Graphically Xenosaga offers a sharp package overall. The character designs are firmly rooted in the anime archetypes gamers should be familiar with by now, such as the brainy, bespectacled heroine; the bland, studly hero; the gruff commander; and the female android. While the character models do have some facial animation, it would have been nice to see the characters have a wider range of facial expressions. The mech designs in the game are good, although they do seem to lack the flair of the mechs seen in Xenogears. The game's graphics engine renders everything in a very stylized high-polygon manner that manages to give everyone enough personality to get by. The stiff character animation in the game, however, which works fine on KOS-MOS, leaves quite a bit to be desired. Enemies also feature some odd, futuristic designs.
The environments you'll find yourself in fare a bit better. You'll find an interesting variety of places to explore as you go through the game, which run the gamut from a dilapidated warehouse district littered with debris, to the sleek, futuristic environs of your ship, but the best showcase for the graphics engine lies in the impressive battles, which make use of a broad platter of eye candy that includes slick lighting, particle effects, eerie transparencies, and an impressive color palette. The different attack animations keep things visually interesting, mixing standard physical and weapon animations with mystical flourishes such as translucent letters and symbols floating about.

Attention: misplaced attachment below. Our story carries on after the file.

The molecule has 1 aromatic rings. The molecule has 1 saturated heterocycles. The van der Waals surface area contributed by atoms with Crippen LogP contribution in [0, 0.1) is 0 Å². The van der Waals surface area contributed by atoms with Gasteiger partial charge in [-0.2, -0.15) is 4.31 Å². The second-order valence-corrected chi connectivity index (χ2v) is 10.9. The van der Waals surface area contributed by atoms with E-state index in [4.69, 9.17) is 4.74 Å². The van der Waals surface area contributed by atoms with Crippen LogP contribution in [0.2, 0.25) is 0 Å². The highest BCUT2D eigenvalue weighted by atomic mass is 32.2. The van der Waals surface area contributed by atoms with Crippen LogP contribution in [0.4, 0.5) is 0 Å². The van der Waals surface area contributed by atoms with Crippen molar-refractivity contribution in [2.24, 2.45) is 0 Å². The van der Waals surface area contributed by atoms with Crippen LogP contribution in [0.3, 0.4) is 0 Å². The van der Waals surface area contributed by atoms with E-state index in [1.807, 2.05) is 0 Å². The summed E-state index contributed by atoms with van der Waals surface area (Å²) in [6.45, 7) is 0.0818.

The many cinemas that will tell the game's story alternate between real-time cutscenes and traditional CG. The real-time cutscenes we've seen so far do a fine job of moving the story along, although they are a bit bland in comparison to the CG, which is far more cinematic. While the CG isn't quite up to the standards of Namco's finest first-party work, it's still solid and, thanks to the strong soundtrack, very cool to watch.
Xenosaga's audio is shaping up to be a shaky marriage of solid sound effects and music with questionable voice acting. The ambient sound in the various areas you'll be exploring and the sound effects you'll hear are very well done. You'll hear machinery moving, Shion's footfalls, and satisfying explosions when you're exploring. In combat the sound effects for the various character attacks are equally good and definitely convey the power of each attack. The game's soundtrack is a very strong collection of grand tunes that give the battles and cutscenes in the game a bit more weight, which helps with the sense of scope the game's story is trying to convey. As mentioned, the weak link in the audio package lies in the voice acting. The early parts of the game subject you to emoting along the lines of the most recent batch of Old Navy commercials.
From what we've played so far, it's hard to say how Xenosaga is going to come together. The game's deliberate pacing may turn some people off--our endurance was certainly tested by the sixth cinematic--but the dense story is certainly engaging. The game has all the right ingredients in place right now--good graphics, a solid combat system, and the aforementioned story--to be a strong RPG, and there's enough to like about it to overlook its slow start. We'll be sticking with it and checking in again once we get further in the game. Xenosaga is currently slated to ship for the PlayStation 2 in late February 2003. Look for more on the game soon.